1. Lincoln in the Bardo, by George Saunders. (Random House) Visiting the grave of his recently deceased young son in 1862, Lincoln encounters a cemetery full of ghosts.
2. Norse Mythology, by Neil Gaiman. (Norton) A retelling of Norse folklore.
3. Echoes in Death, by J.D. Robb. (St. Martin’s) Lt. Eve Dallas investigates a fatal home invasion. By Nora Roberts, writing pseudonymously.
4. Heartbreak Hotel, by Jonathan Kellerman. (Ballantine) Psychologist Alex Delaware and LAPD Lt. Milo Sturgis investigate the mysterious death of an elderly woman. (x)
5. Never Never, by James Patterson and Candice Fox. (Little, Brown) Harriet Blue, a Sydney sex crimes detective, is sent to the outback (the never never) to investigate the disappearance of a mine worker. The first in a series.
6. Two by Two, by Nicholas Sparks. (Grand Central) A man who became a single father when his marriage and business collapsed learns to take a chance on a new love.
7. The Whistler, by John Grisham. (Doubleday) A whistleblower alerts a Florida investigator to judicial corruption involving the mob and Indian casinos.
8. The Girl Before, by J.P. Delaney. (Ballantine) A sadistic architect builds a house that controls its (young, female) inhabitants in this psychological thriller, soon to be a movie. (x)
9. The Underground Railroad, by Colson Whitehead. (Doubleday) A slave girl heads toward freedom on the network, envisioned as actual tracks and tunnels.
10. Right Behind You, by Lisa Gardner. (Dutton) Former FBI profiler Pierce Quincy and his partner, Rainie Conner, foster a girl whose older brother murdered their drunken father. Now, eight years later, he has killed again. (x)
1. Hillbilly Elegy, by J.D. Vance. (HarperCollins) A Yale Law School graduate looks at the struggles of America’s white working class through his own childhood in the Rust Belt.
2. This Life I Live, by Rory Feek. (W Publishing/Thomas Nelson) Songwriter describes his difficult childhood, love for his wife, and her death from cancer in 2016. (b)
3. Killing the Rising Sun, by Bill O’Reilly and Martin Dugard. (Holt) “The O’Reilly Factor” host recounts the final years of World War II.
4. The Magnolia Story, by Chip Gaines and Joanna Gaines with Mark Dagostino. (W Publishing/Thomas Nelson) The lives of the couple who star in the HGTV show “Fixer Upper.”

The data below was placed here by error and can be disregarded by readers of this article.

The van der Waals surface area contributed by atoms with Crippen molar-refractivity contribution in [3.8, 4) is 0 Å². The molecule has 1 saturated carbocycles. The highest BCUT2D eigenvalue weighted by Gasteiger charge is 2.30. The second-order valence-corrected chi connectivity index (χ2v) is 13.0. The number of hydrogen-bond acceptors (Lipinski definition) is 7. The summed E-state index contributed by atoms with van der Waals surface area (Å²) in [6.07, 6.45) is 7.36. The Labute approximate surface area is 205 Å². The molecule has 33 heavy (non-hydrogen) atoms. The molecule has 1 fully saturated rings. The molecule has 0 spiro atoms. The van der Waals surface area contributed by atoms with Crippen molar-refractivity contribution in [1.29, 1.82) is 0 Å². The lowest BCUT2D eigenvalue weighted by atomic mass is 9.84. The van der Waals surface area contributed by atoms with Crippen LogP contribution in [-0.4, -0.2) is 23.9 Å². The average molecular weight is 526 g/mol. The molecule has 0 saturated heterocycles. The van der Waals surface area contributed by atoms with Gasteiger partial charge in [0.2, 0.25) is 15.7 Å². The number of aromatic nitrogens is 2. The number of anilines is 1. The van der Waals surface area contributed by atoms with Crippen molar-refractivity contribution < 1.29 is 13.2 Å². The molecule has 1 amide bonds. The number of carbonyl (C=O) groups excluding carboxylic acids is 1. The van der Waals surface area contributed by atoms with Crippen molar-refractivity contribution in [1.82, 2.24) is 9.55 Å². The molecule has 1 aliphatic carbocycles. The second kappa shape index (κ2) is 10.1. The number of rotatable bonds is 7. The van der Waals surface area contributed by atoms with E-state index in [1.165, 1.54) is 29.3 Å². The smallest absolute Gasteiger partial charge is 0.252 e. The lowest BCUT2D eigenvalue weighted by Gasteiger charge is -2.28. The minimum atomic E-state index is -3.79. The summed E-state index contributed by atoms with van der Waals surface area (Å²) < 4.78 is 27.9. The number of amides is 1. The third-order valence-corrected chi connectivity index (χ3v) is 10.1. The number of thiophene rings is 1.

5. Big Agenda, by David Horowitz. (Humanix) A battle plan for the Trump White House. (b)
6. The Book of Joy, by the Dalai Lama and Desmond Tutu with Douglas Abrams. (Avery) Two spiritual leaders discuss how to find joy in the face of suffering.
7. Three Days in January, by Bret Baier with Catherine Whitney. (Morrow/HarperCollins) Eisenhower’s farewell address and his role in the Kennedy transition.
8. Born a Crime, by Trevor Noah. (Spiegel & Grau) “The Daily Show” host’s memoir about growing up biracial in apartheid South Africa.
9. Hidden Figures, by Margot Lee Shetterly. (Morrow/HarperCollins) The black female mathematicians who worked at then-segregated NASA. The basis of the movie.
10. You Are the Universe, by Deepak Chopra and Menas Kafatos. (Harmony) Defining a human universe in which each of us is a co-creator of reality. (b)
Advice, How-To, Miscellaneous
1. The Five Love Languages, by Gary Chapman. (Northfield) A guide to communicating love in a way that a spouse will understand.
2. You Are a Badass, by Jen Sincero. (Running Press) Tips for the doubtful and self-effacing on roaring ahead through life.
3. The Lose Your Belly Diet, by Travis Stork. (Ghost Mountain) An eating plan that includes improving “gut health.”
4. The Subtle Art of Not Giving a ----, by Mark Manson. (HarperOne/HarperCollins) How to stop trying to be “positive” all the time and instead become better at handling adversity. (b)
5. The Whole30, by Melissa Hartwig. (Houghton Mifflin Harcourt) A 30-day guide to better health, weight loss, improved digestion and a stronger immune system. (x)(b)
Rankings reflect sales at venues nationwide for the week ending Feb. 18. An (x) indicates that a book’s sales are barely distinguishable from those of the book above. A (b) indicates that some sellers report receiving bulk orders.